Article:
One thing Japan has plenty of these days is milk.
Schools across the nation closed are closed as a countermeasure against infection, and that means not only no classes, but no school lunches either. Having temporarily lost some of their biggest customers, dairy farmers are hurting, and since Japan is a culture that deeply respects its agricultural workers, there’s been a social movement encouraging people to buy more milk to help pick up the slack. That, in turn, has led to people looking for new ways to use that milk, which has brought back a millennium-old Japanese food called “so.”
So reached its peak popularity in the Heian period (794-1185), but its history goes all the way back to the Asuka era, which started in 538. Historical records say that it was popular with the nobility, and since its one and only ingredient is milk, making your own so is Japan’s latest home cooking trend.
We’re lucky enough to have someone on staff who’d eaten so before its recent revival: our Japanese-language reporter Ayaka Idate. No, Ayaka isn’t a time-travelling lady of the imperial court, but she does have a passionate interest in history, and a few yeas back she visited a museum in Japan where guests could sample so.
Ayaka recalls so as being brown in color, with a crisp, powdery texture and a flavor like a sweet, rich cheese. Ready to do her part to help out the dairy industry, get in touch with Japan’s culinary heritage, and also just eat some dessert, she went to the store and procured two cartons of milk.
Detailed directions for making so are yet to be found by historians, but the basics are outlined in the Engishiki, a 10th-century text compiling laws and customs of the land at that time, which simply says to boil milk while stirring it.
Step 1 (also last step): Boil milk while stirring it.
The Engishiki calls for using one to of milk, which converts to about 18 liters of milk in modern measurements in order to make one sho (1.8 liters) of so. With no other ingredients involved, though, you can actually make so with whatever amount of milk you like, provided you’re willing to run the risk of anyone who’s read the Engishiki and is also a total snob snickering at you for making a smaller batch than the Heian nobles would have.
So Ayaka poured her two liters of milk into a frying pan and turned the heat on high. After about five minutes, the liquid around the edge of the pan started to bubble up nicely as it reached a boiling temperature.
But even though Ayaka remembered the so she’d eaten at the museum had a brown color, it hadn’t been burnt. To keep the milk from singeing, she had to keep stirring, and also using the edge of her spoon to scrape along the bottom of the pan to prevent sticking.
At around the 10-minute mark, the consistency of the milk started to change. It reminded Ayaka of yuba (tofu skin), a specialty of Kyoto. Keeping the milk from singeing became a more involved process, as she had to stir more and more diligently. As a reward, though, a sweet smell began to fill her kitchen, almost as though she were baking a batch of cookies.
Thirty minutes in, Ayaka felt like she was in a battle against the boil, constantly moving the spoon so the milk wouldn’t burn. While the recipe for so is simple, it’s a pretty labor-intensive one, and she could see why it was the nobility, with staffs of servants and cooks, who had enjoyed so.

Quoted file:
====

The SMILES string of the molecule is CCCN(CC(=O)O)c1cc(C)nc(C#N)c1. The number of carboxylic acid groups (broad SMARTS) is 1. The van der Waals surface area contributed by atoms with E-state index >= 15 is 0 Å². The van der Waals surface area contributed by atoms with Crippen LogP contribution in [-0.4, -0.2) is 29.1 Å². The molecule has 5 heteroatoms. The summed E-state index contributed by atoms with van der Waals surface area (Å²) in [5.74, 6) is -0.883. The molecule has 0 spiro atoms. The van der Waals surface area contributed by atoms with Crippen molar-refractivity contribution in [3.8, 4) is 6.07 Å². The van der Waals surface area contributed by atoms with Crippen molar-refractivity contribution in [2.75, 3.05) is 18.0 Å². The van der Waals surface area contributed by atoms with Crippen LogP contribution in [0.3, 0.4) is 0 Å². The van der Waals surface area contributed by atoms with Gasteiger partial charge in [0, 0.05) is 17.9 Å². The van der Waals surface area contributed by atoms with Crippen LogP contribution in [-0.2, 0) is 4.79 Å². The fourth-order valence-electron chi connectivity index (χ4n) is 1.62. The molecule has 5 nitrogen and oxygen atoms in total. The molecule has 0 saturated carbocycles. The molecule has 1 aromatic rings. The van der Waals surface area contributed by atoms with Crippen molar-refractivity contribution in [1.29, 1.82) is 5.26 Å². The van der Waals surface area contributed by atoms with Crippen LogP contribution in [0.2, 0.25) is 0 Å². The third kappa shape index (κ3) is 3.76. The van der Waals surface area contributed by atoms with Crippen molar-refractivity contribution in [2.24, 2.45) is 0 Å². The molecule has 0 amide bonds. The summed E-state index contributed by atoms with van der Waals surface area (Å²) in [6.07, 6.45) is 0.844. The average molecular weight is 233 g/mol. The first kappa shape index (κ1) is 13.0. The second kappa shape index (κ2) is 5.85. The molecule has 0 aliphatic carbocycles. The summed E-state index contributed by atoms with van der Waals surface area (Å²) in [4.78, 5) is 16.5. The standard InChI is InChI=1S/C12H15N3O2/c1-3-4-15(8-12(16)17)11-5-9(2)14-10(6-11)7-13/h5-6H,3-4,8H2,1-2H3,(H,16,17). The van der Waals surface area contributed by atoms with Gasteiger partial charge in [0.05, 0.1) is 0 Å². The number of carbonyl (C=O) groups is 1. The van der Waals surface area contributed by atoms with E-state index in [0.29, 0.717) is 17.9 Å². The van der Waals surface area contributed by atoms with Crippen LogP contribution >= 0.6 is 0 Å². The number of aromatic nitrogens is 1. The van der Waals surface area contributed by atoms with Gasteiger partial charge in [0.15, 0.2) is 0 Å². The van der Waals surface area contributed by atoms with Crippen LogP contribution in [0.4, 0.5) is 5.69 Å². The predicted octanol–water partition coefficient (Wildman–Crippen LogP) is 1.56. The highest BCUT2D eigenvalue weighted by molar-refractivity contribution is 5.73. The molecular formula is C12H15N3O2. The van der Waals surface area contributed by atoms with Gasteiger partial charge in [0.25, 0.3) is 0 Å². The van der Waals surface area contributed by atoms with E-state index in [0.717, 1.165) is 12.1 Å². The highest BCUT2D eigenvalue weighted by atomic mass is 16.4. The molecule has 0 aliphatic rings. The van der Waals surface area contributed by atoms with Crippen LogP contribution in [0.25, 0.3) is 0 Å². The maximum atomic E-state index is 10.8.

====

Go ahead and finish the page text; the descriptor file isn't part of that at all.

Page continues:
Forty-five minutes in, the milk was now thick, almost like a curry roux.
Tiny bubbles of milk began to leap from the pan and singe her hands, so at this point in the process you’ll want either some long kitchen mitts or a pot lid to shield yourself with. One hour after she’d turned on the flame, the milk was no longer a liquid, but a mysterious mush.
However, this also didn’t match the so Ayaka had eaten at the museum, which was a definite solid, and also darker in color. Turning the heat down to low, she grabbed a spatula and started kneading the so while it was still cooking in the pan.
This seemed to do the trick, as the stickiness started to fade and the milk developed a more uniform consistency. But just when Ayaka thought she was going to be finished…
…her so started breaking up into small pieces, almost like ground beef.
The color, though, was now just like the museum’s. Unwilling to admit defeat, Ayaka wrapped everything in plastic wrap and started forcefully kneading it with her hands.
Two hours later, it was time for the moment of truth. Ayaka pulled the package out of the refrigerator, peeled off the wrap, and…
…it looked just like she remembered from the museum! Solid and stiff, the only difference was that hers had a few flecks of dark-colored so that she hadn’t been able to keep from singeing in the pan.
▼ So success
But so is an edible artifact, and it was time to taste it. Once again, this was a perfect match to Ayaka’s memories, with a crisp surface texture leading to a rich flavor reminiscent of a sweet cheese.
Honestly, the so was so tasty that Ayaka felt like she could plow through the whole batch as-is. Still, it’s been a thousand years since so was last in the spotlight, and Ayaka decided to see if she could find a way to spruce it up. Adding salt, soy sauce, and mayonnaise were all detrimental to the eating experience, but two condiments that worked great were yuzu kosho (a spicy, wasabi-like citrus paste) which smoothed out some of the richness, and honey, which amped up the sweet notes and turned the so into a truly indulgent dessert.
▼ So with honey
So in the end, we can see why people in the Heian period liked so so much, especially if they weren’t spending an hour stirring a hot vat of milk themselves. And who know? Maybe so’s resurgent popularity will convince one of Japan’s confectionery companies to mass-produce it, saving us all the trouble if we want another taste.
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